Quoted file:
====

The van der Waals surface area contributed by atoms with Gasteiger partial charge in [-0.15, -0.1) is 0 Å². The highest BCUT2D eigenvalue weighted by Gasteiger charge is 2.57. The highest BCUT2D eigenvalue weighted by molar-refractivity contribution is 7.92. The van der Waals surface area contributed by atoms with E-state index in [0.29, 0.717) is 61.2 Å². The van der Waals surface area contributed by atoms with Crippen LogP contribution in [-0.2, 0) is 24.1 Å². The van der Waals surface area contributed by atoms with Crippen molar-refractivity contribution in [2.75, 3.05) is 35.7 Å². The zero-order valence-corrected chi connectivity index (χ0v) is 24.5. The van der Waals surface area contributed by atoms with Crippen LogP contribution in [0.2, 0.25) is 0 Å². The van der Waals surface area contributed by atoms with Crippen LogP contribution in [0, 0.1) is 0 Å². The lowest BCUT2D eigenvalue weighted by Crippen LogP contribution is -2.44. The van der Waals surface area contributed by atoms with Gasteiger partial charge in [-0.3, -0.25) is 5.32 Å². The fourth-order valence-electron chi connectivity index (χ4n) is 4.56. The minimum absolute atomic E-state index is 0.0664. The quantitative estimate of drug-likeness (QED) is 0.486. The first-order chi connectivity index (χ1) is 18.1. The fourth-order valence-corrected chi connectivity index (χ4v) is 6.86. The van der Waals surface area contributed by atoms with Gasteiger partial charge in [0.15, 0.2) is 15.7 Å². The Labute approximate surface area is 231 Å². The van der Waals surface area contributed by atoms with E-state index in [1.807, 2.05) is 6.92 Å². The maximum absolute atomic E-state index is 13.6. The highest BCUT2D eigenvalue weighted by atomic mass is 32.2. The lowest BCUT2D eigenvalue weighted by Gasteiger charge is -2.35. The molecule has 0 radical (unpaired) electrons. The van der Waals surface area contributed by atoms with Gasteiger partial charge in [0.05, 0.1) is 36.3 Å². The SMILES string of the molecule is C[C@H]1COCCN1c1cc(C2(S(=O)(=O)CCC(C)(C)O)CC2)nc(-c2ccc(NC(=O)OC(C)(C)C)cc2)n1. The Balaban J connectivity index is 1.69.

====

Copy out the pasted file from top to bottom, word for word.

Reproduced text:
The van der Waals surface area contributed by atoms with Gasteiger partial charge in [-0.15, -0.1) is 0 Å². The highest BCUT2D eigenvalue weighted by Gasteiger charge is 2.57. The highest BCUT2D eigenvalue weighted by molar-refractivity contribution is 7.92. The van der Waals surface area contributed by atoms with E-state index in [0.29, 0.717) is 61.2 Å². The van der Waals surface area contributed by atoms with Crippen LogP contribution in [-0.2, 0) is 24.1 Å². The van der Waals surface area contributed by atoms with Crippen molar-refractivity contribution in [2.75, 3.05) is 35.7 Å². The zero-order valence-corrected chi connectivity index (χ0v) is 24.5. The van der Waals surface area contributed by atoms with Crippen LogP contribution in [0.2, 0.25) is 0 Å². The van der Waals surface area contributed by atoms with Crippen LogP contribution in [0, 0.1) is 0 Å². The lowest BCUT2D eigenvalue weighted by Crippen LogP contribution is -2.44. The van der Waals surface area contributed by atoms with Gasteiger partial charge in [-0.3, -0.25) is 5.32 Å². The fourth-order valence-electron chi connectivity index (χ4n) is 4.56. The minimum absolute atomic E-state index is 0.0664. The quantitative estimate of drug-likeness (QED) is 0.486. The first-order chi connectivity index (χ1) is 18.1. The fourth-order valence-corrected chi connectivity index (χ4v) is 6.86. The van der Waals surface area contributed by atoms with Gasteiger partial charge in [0.15, 0.2) is 15.7 Å². The Labute approximate surface area is 231 Å². The van der Waals surface area contributed by atoms with E-state index in [1.807, 2.05) is 6.92 Å². The maximum absolute atomic E-state index is 13.6. The highest BCUT2D eigenvalue weighted by atomic mass is 32.2. The lowest BCUT2D eigenvalue weighted by Gasteiger charge is -2.35. The molecule has 0 radical (unpaired) electrons. The van der Waals surface area contributed by atoms with Gasteiger partial charge in [0.05, 0.1) is 36.3 Å². The SMILES string of the molecule is C[C@H]1COCCN1c1cc(C2(S(=O)(=O)CCC(C)(C)O)CC2)nc(-c2ccc(NC(=O)OC(C)(C)C)cc2)n1. The Balaban J connectivity index is 1.69.